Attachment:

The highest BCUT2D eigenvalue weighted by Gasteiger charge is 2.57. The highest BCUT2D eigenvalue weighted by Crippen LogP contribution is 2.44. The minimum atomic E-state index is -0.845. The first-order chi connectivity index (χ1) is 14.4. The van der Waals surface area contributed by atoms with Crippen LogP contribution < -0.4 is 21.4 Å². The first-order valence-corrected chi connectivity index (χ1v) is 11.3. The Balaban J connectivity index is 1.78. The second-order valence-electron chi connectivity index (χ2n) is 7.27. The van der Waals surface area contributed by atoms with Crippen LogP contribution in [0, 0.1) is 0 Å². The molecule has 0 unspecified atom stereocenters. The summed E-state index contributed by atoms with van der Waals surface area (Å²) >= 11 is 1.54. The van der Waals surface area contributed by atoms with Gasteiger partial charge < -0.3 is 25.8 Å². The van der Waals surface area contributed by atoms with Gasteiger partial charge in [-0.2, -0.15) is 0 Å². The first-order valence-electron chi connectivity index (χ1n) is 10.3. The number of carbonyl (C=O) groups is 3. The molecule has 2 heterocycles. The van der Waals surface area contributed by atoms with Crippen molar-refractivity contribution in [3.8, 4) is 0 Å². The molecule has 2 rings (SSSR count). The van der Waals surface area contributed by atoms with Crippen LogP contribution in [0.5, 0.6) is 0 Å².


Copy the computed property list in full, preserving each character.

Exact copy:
The highest BCUT2D eigenvalue weighted by Gasteiger charge is 2.57. The highest BCUT2D eigenvalue weighted by Crippen LogP contribution is 2.44. The minimum atomic E-state index is -0.845. The first-order chi connectivity index (χ1) is 14.4. The van der Waals surface area contributed by atoms with Crippen LogP contribution < -0.4 is 21.4 Å². The first-order valence-corrected chi connectivity index (χ1v) is 11.3. The Balaban J connectivity index is 1.78. The second-order valence-electron chi connectivity index (χ2n) is 7.27. The van der Waals surface area contributed by atoms with Crippen LogP contribution in [0, 0.1) is 0 Å². The molecule has 0 unspecified atom stereocenters. The summed E-state index contributed by atoms with van der Waals surface area (Å²) >= 11 is 1.54. The van der Waals surface area contributed by atoms with Gasteiger partial charge < -0.3 is 25.8 Å². The van der Waals surface area contributed by atoms with Gasteiger partial charge in [-0.2, -0.15) is 0 Å². The first-order valence-electron chi connectivity index (χ1n) is 10.3. The number of carbonyl (C=O) groups is 3. The molecule has 2 heterocycles. The van der Waals surface area contributed by atoms with Crippen molar-refractivity contribution in [3.8, 4) is 0 Å². The molecule has 2 rings (SSSR count). The van der Waals surface area contributed by atoms with Crippen LogP contribution in [0.5, 0.6) is 0 Å².